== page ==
What at-risk tenants can do as evictions pick up across the U.S.

0
204
This is how evictions work in the US

Ed Jones | AFP | Getty Images

With rents rising and most of the pandemic-era eviction bans having expired, the number of renters coming home and finding notices on their doors is increasing.

In the first week of January alone, Princeton University’s eviction lab counted more than 9,300 eviction requests across the nine states and 32 cities it monitors.

In New York City alone, nearly 4,400 families and renters have been evicted from their homes since January 2022, when a ban on evictions was lifted.

“We’ve seen an increase in eviction requests in the areas we track over the past few months, sometimes back to pre-pandemic averages and sometimes worse,” said Jacob Haas, research specialist at the Eviction Lab. “Eviction can be a traumatic, destructive experience for the families who deal with it.”

If you’re behind on your rent or at risk of eviction, housing experts recommend the following.

Familiarize yourself with tenant law

Although it’s a difficult time for renters with rents soaring, the pandemic has also introduced new protective measures. It’s worth doing your research and familiarizing yourself with any rights you may have, experts say.

In certain cities, for example, landlords are now limited in the amount of rent increases. If you are threatened with eviction because of an illegal increase, it is good to know: You may be able to assert this with the housing court or with your landlord.

More from Personal Finance:
Here’s the inflation breakdown for December 2022 – in one chart
IRS kicks off 2023 tax season stronger, says taxpayer advocate
Social Security checks include an 8.7% cost-of-living adjustment this month

In some locations, if you are evicted, you are entitled to a specified notice period, such as a minimum of 90 days in certain cases in Portland, Maine. During the school year, educators and families with school-age children recently received a new eviction notice in Oakland, California.

In some cities, including Seattle and Portland, Oregon, if your landlord has increased your rent above a certain amount, you might be eligible for some of your moving expenses.

Work with an attorney

If your landlord has moved to evict you, housing advocates recommend that you try to find a lawyer as soon as possible.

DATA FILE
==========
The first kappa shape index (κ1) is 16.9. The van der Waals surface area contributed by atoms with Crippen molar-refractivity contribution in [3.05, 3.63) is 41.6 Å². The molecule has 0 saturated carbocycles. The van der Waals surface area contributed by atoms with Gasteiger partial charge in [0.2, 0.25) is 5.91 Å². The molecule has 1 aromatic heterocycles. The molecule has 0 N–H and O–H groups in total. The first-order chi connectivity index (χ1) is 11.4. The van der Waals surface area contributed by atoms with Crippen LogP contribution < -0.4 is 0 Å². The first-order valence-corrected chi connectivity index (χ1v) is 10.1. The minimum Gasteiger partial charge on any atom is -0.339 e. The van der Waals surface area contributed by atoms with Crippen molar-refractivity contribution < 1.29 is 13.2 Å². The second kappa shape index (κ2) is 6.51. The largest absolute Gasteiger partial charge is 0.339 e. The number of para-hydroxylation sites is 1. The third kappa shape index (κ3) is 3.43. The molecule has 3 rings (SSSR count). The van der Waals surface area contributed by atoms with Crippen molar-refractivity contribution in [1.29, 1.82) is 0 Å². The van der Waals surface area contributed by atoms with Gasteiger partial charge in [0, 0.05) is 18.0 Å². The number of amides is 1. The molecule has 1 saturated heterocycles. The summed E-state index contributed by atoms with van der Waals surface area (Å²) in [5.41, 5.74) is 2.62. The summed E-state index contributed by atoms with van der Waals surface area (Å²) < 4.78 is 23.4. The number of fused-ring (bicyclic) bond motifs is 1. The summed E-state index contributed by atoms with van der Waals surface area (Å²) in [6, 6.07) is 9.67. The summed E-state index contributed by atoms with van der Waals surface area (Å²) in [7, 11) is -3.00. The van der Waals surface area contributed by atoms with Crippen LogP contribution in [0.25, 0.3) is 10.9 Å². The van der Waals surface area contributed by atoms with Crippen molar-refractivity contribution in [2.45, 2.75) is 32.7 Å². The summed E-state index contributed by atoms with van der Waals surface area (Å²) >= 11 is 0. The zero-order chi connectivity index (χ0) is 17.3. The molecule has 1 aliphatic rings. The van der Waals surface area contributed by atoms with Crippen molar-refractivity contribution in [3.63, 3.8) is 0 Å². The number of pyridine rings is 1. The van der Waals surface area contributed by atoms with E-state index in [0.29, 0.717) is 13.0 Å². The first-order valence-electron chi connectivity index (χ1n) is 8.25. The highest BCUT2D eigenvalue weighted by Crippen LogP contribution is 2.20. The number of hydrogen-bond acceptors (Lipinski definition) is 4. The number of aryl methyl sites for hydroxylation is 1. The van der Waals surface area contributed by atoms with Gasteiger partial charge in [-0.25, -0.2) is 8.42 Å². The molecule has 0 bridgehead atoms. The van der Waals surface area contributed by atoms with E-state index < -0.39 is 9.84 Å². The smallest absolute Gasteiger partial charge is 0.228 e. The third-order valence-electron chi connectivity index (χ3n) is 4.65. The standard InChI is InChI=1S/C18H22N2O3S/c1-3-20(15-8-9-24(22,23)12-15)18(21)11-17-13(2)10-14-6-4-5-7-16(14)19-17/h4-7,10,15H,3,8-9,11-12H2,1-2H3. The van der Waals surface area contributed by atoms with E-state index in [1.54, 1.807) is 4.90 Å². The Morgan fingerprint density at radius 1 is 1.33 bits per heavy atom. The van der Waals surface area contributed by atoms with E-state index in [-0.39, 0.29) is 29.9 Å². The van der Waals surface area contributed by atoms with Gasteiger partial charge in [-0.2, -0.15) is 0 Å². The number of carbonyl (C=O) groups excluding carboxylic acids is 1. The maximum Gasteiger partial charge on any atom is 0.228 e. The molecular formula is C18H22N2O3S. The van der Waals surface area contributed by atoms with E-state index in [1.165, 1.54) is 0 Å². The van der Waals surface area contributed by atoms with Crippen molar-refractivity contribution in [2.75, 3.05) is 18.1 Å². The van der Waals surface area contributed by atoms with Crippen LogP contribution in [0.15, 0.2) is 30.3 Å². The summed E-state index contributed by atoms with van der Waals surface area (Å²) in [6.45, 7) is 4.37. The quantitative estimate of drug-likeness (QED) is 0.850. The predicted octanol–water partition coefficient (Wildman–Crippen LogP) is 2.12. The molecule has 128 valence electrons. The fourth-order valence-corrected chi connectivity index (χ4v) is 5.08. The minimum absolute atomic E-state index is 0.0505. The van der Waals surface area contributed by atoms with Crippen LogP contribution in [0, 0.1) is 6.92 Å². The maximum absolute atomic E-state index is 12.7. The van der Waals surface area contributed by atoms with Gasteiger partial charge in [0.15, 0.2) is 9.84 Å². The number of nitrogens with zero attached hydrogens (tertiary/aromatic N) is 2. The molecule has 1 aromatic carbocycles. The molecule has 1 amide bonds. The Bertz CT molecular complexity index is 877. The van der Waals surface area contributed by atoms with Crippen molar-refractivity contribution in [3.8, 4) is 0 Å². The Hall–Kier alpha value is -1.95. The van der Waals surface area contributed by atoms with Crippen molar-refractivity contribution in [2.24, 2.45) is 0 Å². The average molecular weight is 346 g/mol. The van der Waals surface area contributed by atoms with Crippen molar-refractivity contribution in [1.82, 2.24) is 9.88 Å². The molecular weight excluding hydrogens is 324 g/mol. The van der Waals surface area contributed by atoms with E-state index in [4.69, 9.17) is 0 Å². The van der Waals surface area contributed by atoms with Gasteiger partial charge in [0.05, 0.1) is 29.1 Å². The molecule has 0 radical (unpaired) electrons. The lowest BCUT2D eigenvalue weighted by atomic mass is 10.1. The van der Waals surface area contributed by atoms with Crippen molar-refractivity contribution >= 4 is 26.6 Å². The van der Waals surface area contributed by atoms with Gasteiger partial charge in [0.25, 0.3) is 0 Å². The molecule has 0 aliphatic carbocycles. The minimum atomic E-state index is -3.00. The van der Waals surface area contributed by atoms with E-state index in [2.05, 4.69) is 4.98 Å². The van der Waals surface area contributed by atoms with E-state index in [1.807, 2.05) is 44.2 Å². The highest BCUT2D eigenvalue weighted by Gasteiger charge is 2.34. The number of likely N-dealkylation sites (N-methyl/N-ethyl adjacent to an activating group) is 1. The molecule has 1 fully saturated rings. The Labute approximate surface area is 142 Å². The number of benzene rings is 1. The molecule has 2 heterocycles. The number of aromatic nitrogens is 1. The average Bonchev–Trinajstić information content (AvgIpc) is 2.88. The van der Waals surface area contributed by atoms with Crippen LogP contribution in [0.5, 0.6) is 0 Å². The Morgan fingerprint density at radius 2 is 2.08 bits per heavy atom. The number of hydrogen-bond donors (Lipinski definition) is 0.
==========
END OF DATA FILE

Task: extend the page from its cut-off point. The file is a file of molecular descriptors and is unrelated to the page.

A study in New Orleans found that more than 65% of tenants were evicted without a lawyer, compared to just 15% of those who had a lawyer with them at their hearing.

Visit Lawhelp.org to find low-cost or free legal help for an eviction in your state.

In a growing number of cities and states, including Washington, Maryland and Connecticut, tenants facing eviction have the right to legal counsel. A longer list of these places can be found at civilrighttocounsel.org.

Consider your rental options

Most rental assistance programs that opened during the pandemic are now closed, but some are still accepting applications.

Visit the National Low Income Housing Coalition website for a state guide to relief options and their status.

It’s not a strategy recommended by experts, but some tenants use their credit cards to pay for their rent. Few landlords or property managers accept plastic, so you would need to find a third party like Plastiq or PayPal.

But this option should only be used in dire situations, said Ted Rossman, a senior industry analyst at CreditCards.com.

“The biggest potential problem is having a balance and paying interest on your rent,” Rossman said. “This can significantly add to an already significant effort.”

Instead, he recommends renters ask their landlord for an extension or payment plan. Other ways to get rent can be by borrowing from family and friends or from your retirement plan, Rossman said.

Clarification: In the first week of January, there were more than 9,300 eviction requests in the locations that the eviction lab tracks. An earlier version incorrectly stated this fact.